Emma, Simi Valley, California, USA

My son is a wild land firefighter, currently on the front lines. I haven't heard from him in two days and the anxiety is horrible. He called a few days ago to tell us he was in between two "black zones" A seasoned firefighter, I could hear the tension in his voice. He said all he could think of to equate it to was a 9-11 with forest fires. God keep them safe and return them home soon.
Glenda, USA

I feel so sad for what is going on in S. California; the fire driven people from their home make them home less. May God help them.
Abraham, Canada

All the taxes and firefighters in the world couldn't stop this blaze - too much fuel
Pat, USA
I noted one comment about the lack of building sites in Southern California and it brought to mind stories of ancient Tokyo, Edo and modern Hong Kong....Fires in those cities were common, due to cooking and heating fires and the style of buildings. All the taxes and firefighters in the world couldn't stop this blaze - too much fuel.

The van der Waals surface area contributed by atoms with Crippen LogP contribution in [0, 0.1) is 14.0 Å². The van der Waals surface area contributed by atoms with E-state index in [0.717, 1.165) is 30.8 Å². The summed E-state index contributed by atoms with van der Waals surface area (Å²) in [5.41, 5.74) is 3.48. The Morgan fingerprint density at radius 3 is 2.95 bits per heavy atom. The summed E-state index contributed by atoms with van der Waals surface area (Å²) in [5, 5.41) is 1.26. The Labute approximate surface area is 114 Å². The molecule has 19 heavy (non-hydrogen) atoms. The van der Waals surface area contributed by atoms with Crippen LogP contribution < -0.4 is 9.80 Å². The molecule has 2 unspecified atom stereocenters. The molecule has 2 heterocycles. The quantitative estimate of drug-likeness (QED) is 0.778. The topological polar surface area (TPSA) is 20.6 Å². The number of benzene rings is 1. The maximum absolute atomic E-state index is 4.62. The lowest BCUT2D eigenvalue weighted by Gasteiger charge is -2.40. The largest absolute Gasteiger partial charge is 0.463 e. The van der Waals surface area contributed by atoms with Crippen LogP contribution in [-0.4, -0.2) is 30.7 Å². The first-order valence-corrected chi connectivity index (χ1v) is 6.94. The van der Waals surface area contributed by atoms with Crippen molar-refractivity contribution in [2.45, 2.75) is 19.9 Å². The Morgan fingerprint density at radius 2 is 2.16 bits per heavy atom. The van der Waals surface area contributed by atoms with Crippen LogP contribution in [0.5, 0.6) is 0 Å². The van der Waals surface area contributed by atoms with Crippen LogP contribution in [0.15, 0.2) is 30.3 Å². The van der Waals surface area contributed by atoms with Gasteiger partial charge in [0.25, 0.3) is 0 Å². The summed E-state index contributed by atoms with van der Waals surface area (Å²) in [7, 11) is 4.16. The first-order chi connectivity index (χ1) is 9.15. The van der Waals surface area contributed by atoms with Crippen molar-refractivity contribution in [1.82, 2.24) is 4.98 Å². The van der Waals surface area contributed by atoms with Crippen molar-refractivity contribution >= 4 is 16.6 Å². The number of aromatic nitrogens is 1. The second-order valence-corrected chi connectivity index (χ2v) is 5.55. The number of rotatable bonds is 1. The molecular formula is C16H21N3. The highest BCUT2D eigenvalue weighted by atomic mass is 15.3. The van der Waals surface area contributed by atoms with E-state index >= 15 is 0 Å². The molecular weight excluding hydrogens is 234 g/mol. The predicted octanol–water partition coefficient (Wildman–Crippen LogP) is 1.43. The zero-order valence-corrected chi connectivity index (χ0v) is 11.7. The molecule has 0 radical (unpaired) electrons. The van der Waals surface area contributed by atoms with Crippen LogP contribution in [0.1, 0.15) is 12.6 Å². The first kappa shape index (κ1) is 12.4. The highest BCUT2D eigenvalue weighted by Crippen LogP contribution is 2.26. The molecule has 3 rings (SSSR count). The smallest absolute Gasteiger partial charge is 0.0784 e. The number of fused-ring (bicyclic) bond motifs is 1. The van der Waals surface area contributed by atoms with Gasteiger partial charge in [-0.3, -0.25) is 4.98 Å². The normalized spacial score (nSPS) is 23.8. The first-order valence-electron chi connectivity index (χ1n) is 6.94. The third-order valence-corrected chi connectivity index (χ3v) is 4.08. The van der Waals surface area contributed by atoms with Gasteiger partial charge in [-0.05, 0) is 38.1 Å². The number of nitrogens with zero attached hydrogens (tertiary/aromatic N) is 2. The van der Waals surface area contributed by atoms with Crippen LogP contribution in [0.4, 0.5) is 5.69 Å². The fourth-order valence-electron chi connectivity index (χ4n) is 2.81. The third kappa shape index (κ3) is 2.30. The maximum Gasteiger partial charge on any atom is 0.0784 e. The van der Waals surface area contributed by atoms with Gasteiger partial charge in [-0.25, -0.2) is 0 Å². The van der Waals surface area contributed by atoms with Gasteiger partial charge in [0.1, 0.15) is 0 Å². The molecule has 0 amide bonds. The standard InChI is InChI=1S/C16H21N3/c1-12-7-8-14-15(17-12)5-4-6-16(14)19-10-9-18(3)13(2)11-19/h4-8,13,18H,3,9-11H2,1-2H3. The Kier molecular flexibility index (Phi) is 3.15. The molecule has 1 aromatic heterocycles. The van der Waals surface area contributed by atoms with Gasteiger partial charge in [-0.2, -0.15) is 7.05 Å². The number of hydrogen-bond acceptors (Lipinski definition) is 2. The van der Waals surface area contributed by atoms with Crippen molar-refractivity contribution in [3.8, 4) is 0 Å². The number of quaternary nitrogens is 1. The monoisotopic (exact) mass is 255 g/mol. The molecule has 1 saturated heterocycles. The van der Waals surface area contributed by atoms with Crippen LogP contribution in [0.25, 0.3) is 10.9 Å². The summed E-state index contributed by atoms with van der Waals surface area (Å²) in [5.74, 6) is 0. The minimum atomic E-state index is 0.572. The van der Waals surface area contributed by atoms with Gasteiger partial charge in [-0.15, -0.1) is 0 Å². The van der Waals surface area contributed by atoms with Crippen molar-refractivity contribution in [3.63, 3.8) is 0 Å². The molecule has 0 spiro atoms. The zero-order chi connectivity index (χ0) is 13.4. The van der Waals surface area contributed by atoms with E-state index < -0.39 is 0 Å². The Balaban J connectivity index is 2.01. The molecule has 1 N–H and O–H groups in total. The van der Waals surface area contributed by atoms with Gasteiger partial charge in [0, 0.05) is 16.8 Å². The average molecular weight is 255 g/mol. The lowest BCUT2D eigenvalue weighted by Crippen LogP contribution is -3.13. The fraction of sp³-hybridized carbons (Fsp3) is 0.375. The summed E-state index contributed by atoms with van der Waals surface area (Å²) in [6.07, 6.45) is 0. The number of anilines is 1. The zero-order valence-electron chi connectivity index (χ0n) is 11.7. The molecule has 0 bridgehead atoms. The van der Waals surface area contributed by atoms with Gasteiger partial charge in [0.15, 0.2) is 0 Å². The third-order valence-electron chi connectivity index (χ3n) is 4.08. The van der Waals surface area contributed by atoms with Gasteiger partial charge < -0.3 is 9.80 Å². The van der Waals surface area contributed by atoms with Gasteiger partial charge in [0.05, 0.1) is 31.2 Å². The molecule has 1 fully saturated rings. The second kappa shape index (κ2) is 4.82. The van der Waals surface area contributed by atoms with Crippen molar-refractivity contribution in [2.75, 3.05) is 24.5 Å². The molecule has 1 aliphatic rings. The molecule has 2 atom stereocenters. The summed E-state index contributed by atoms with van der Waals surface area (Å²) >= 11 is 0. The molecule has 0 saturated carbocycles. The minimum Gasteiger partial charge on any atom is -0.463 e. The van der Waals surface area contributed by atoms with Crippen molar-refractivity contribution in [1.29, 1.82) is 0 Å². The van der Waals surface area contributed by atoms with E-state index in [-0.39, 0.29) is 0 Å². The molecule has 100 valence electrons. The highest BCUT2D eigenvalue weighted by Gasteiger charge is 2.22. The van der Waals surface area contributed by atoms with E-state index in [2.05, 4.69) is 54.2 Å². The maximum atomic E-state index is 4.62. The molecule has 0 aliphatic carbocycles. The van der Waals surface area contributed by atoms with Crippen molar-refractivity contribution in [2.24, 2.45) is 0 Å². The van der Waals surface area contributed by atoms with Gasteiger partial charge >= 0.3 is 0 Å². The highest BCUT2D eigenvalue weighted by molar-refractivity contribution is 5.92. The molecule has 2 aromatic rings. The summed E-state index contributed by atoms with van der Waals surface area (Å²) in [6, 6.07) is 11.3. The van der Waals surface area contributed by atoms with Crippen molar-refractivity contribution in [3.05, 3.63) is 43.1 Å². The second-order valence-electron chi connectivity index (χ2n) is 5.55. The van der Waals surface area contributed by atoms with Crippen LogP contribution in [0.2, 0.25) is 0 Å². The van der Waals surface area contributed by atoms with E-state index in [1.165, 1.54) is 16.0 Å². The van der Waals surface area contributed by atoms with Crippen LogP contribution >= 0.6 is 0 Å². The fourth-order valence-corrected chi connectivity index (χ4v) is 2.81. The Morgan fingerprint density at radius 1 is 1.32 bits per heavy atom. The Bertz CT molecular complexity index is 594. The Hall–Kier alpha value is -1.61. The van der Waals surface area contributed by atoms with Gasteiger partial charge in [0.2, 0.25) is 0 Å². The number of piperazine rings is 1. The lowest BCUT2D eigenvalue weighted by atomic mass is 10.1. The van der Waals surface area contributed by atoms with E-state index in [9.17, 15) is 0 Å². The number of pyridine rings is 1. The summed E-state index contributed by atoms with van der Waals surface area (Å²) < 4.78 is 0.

Pat, USA

Many news reports are critical of Californians building homes into the hillsides, but the truth is that there is no where else to build. If you are unfamiliar with the local geography, you wouldn't know that Los Angeles and San Diego are completely enclosed by ocean, mountains or desert. Southern California has over 20 million residents and is growing each year. The cities must expand into the hillsides and canyons because there is no more room anywhere else.
Chad Jaeger, US

News reports indicate that the most common similarity between burned homes is wood shingles. Realistically, there is no lack of firefighters or equipment, and many homes with asphalt or ceramic roofs are surviving the fires with only a little heat or smoke damage.
Ben, USA

I live in Westlake Village a town south of Simi Valley. The worst day was yesterday, the skies were so dark. I tried to buy breathing masks at the local DIY stores but they had all sold out. I did buy an air purifier as the house smells awful as if a fireplace had been burning for weeks. The sky looks a bit clearer but I know a few miles north fires are raging and homes being destroyed. My heart goes out to these families.